civil rights movement

Man Who Broke Racial Barriers Weighs In On Protests

Hartford's first black mayor sees parallels between today's movement and those of the 1950s and 1960s

NBC Connecticut

Thirman Milner knows all about racial barriers. When he was elected in 1981 he not only became Hartford’s first black mayor, but the first in New England. He recalls a time when opportunity was far from racially equal.

“When I was a youngster the only people that worked in the department stores that were black were the elevator operators or cleaning people,” said Milner.

Milner explained that change did not come until after the Civil Rights Movement.

The Civil Rights movement took place largely in the 1950s and 1960s. It was a movement to eliminate legal discrimination and segregation. What’s happening now, as people draw attention to police violence and racial inequality, is something Milner finds familiar.

“What I’m glad to see is younger people finally stepping up and getting involved in what I call the new Civil Rights Movement,” he said.

Milner applauds the peaceful protests. He says he’s proud of the way Connecticut has reacted and the ways some police have shown signs of solidarity with the people.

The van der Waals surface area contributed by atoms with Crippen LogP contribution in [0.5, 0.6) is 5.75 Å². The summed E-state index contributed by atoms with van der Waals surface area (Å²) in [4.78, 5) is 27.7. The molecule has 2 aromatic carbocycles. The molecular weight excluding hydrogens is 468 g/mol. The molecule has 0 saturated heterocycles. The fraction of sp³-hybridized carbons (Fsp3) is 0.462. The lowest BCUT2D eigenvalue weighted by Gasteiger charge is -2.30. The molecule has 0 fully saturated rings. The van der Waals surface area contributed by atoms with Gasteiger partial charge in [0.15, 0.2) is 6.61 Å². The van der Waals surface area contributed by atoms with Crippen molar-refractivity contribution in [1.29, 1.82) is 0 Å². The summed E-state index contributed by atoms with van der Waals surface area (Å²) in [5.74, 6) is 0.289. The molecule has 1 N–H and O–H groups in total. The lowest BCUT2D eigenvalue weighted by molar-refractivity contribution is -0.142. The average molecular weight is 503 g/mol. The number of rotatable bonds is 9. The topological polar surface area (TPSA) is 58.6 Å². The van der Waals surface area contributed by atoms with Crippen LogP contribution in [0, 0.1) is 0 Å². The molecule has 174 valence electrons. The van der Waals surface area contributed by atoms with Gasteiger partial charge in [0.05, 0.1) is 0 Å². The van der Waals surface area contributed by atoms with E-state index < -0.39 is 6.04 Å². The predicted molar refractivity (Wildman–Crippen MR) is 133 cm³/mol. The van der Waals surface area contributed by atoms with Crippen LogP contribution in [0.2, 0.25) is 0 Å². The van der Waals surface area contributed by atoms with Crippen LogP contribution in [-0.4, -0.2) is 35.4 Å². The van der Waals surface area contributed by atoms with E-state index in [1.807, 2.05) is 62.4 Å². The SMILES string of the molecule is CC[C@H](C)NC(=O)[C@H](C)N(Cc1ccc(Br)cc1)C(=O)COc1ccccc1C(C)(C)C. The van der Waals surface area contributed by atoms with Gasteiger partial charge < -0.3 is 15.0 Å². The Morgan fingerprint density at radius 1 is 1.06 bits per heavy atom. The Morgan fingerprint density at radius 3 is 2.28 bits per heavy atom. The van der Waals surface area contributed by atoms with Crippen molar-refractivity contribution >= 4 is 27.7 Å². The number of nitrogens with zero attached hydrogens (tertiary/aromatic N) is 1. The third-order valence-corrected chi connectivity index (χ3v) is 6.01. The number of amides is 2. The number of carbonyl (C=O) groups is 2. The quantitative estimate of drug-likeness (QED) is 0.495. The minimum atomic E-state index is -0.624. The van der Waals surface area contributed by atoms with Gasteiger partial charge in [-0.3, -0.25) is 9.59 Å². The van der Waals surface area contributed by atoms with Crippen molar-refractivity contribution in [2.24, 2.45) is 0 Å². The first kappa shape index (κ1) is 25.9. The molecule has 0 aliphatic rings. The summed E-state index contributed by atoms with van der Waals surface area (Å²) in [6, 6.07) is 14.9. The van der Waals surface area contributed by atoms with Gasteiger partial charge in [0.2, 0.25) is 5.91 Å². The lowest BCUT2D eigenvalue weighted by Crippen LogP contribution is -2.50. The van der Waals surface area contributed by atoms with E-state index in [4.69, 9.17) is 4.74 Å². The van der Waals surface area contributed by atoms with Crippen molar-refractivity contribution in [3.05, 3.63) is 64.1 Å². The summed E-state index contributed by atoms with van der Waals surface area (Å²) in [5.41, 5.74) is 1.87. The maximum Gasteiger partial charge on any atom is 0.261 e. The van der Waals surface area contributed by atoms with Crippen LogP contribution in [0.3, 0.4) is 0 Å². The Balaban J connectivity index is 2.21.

“I think that showed a positive image of them to the community,” explained Milner. “Those types of things need to happen. I think you need to have better community police relationships.”

Milner says he has been unable to participate in protests himself because of health issues. Instead he said he looks to young people like reverend AJ Johnson to take the lead. Johnson happened to be one of the key speakers in Wednesday’s protest at the State Capital.

Now 86 years old, Milner is looking to this generation to continue the movement and has a message for young people involved.

“Get involved in the civil rights movement,” he said. “We need to get where everything is even ground.  I hope and pray that will happen In the City of Hartford soon.”

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